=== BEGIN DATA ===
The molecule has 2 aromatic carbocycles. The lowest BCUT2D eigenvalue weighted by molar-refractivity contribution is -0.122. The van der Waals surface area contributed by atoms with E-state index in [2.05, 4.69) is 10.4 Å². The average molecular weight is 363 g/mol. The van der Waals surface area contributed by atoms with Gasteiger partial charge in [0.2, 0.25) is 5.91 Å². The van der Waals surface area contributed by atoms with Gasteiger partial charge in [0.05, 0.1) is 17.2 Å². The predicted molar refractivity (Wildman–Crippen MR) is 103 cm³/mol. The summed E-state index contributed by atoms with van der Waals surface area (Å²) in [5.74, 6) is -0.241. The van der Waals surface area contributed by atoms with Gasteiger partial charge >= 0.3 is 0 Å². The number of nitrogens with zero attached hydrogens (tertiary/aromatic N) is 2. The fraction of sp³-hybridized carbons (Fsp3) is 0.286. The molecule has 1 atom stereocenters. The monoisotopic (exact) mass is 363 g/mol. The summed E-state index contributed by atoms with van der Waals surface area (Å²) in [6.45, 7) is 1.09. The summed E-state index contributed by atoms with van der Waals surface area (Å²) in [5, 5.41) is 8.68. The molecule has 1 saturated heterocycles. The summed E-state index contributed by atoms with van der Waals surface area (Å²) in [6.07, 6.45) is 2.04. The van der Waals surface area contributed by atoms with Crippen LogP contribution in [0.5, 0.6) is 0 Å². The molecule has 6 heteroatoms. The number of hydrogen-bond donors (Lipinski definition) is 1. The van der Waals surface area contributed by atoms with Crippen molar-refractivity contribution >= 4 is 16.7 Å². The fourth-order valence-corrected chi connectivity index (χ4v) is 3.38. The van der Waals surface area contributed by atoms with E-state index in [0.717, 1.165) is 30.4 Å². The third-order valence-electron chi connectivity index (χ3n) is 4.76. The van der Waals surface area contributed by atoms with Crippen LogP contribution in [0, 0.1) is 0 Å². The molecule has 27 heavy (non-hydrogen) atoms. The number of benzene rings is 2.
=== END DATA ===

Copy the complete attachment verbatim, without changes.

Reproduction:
The molecule has 2 aromatic carbocycles. The lowest BCUT2D eigenvalue weighted by molar-refractivity contribution is -0.122. The van der Waals surface area contributed by atoms with E-state index in [2.05, 4.69) is 10.4 Å². The average molecular weight is 363 g/mol. The van der Waals surface area contributed by atoms with Gasteiger partial charge in [0.2, 0.25) is 5.91 Å². The van der Waals surface area contributed by atoms with Gasteiger partial charge in [0.05, 0.1) is 17.2 Å². The predicted molar refractivity (Wildman–Crippen MR) is 103 cm³/mol. The summed E-state index contributed by atoms with van der Waals surface area (Å²) in [5.74, 6) is -0.241. The van der Waals surface area contributed by atoms with Gasteiger partial charge >= 0.3 is 0 Å². The number of nitrogens with zero attached hydrogens (tertiary/aromatic N) is 2. The fraction of sp³-hybridized carbons (Fsp3) is 0.286. The molecule has 1 atom stereocenters. The monoisotopic (exact) mass is 363 g/mol. The summed E-state index contributed by atoms with van der Waals surface area (Å²) in [6.45, 7) is 1.09. The summed E-state index contributed by atoms with van der Waals surface area (Å²) in [5, 5.41) is 8.68. The molecule has 1 saturated heterocycles. The summed E-state index contributed by atoms with van der Waals surface area (Å²) in [6.07, 6.45) is 2.04. The van der Waals surface area contributed by atoms with Crippen LogP contribution in [0.5, 0.6) is 0 Å². The molecule has 6 heteroatoms. The number of hydrogen-bond donors (Lipinski definition) is 1. The van der Waals surface area contributed by atoms with Crippen molar-refractivity contribution >= 4 is 16.7 Å². The fourth-order valence-corrected chi connectivity index (χ4v) is 3.38. The van der Waals surface area contributed by atoms with E-state index in [0.717, 1.165) is 30.4 Å². The third-order valence-electron chi connectivity index (χ3n) is 4.76. The van der Waals surface area contributed by atoms with Crippen LogP contribution in [0, 0.1) is 0 Å². The molecule has 27 heavy (non-hydrogen) atoms. The number of benzene rings is 2.